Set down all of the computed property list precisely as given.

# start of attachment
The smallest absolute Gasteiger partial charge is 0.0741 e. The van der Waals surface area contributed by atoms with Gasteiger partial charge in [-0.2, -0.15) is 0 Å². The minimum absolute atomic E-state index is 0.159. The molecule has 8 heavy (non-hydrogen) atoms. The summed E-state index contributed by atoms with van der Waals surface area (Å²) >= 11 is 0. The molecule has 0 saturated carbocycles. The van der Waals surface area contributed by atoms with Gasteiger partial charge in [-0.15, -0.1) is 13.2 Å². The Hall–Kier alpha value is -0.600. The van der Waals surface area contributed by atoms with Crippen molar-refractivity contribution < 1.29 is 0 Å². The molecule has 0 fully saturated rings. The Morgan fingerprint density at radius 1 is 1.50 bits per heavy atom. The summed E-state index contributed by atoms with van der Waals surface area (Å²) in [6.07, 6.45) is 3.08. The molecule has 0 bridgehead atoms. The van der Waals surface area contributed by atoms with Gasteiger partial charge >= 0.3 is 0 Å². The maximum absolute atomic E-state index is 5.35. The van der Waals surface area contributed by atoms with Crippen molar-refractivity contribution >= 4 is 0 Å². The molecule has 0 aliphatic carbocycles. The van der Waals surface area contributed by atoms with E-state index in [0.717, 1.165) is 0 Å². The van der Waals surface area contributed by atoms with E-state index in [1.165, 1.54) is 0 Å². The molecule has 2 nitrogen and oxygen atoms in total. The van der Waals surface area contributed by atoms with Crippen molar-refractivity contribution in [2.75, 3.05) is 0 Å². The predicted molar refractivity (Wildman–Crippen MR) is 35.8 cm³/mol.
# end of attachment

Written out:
The smallest absolute Gasteiger partial charge is 0.0741 e. The van der Waals surface area contributed by atoms with Gasteiger partial charge in [-0.2, -0.15) is 0 Å². The minimum absolute atomic E-state index is 0.159. The molecule has 8 heavy (non-hydrogen) atoms. The summed E-state index contributed by atoms with van der Waals surface area (Å²) >= 11 is 0. The molecule has 0 saturated carbocycles. The van der Waals surface area contributed by atoms with Gasteiger partial charge in [-0.15, -0.1) is 13.2 Å². The Hall–Kier alpha value is -0.600. The van der Waals surface area contributed by atoms with Crippen molar-refractivity contribution < 1.29 is 0 Å². The molecule has 0 fully saturated rings. The Morgan fingerprint density at radius 1 is 1.50 bits per heavy atom. The summed E-state index contributed by atoms with van der Waals surface area (Å²) in [6.07, 6.45) is 3.08. The molecule has 0 bridgehead atoms. The van der Waals surface area contributed by atoms with Gasteiger partial charge >= 0.3 is 0 Å². The maximum absolute atomic E-state index is 5.35. The van der Waals surface area contributed by atoms with Crippen molar-refractivity contribution >= 4 is 0 Å². The molecule has 0 aliphatic carbocycles. The van der Waals surface area contributed by atoms with E-state index in [0.717, 1.165) is 0 Å². The van der Waals surface area contributed by atoms with E-state index in [1.165, 1.54) is 0 Å². The molecule has 2 nitrogen and oxygen atoms in total. The van der Waals surface area contributed by atoms with Crippen molar-refractivity contribution in [2.75, 3.05) is 0 Å². The predicted molar refractivity (Wildman–Crippen MR) is 35.8 cm³/mol.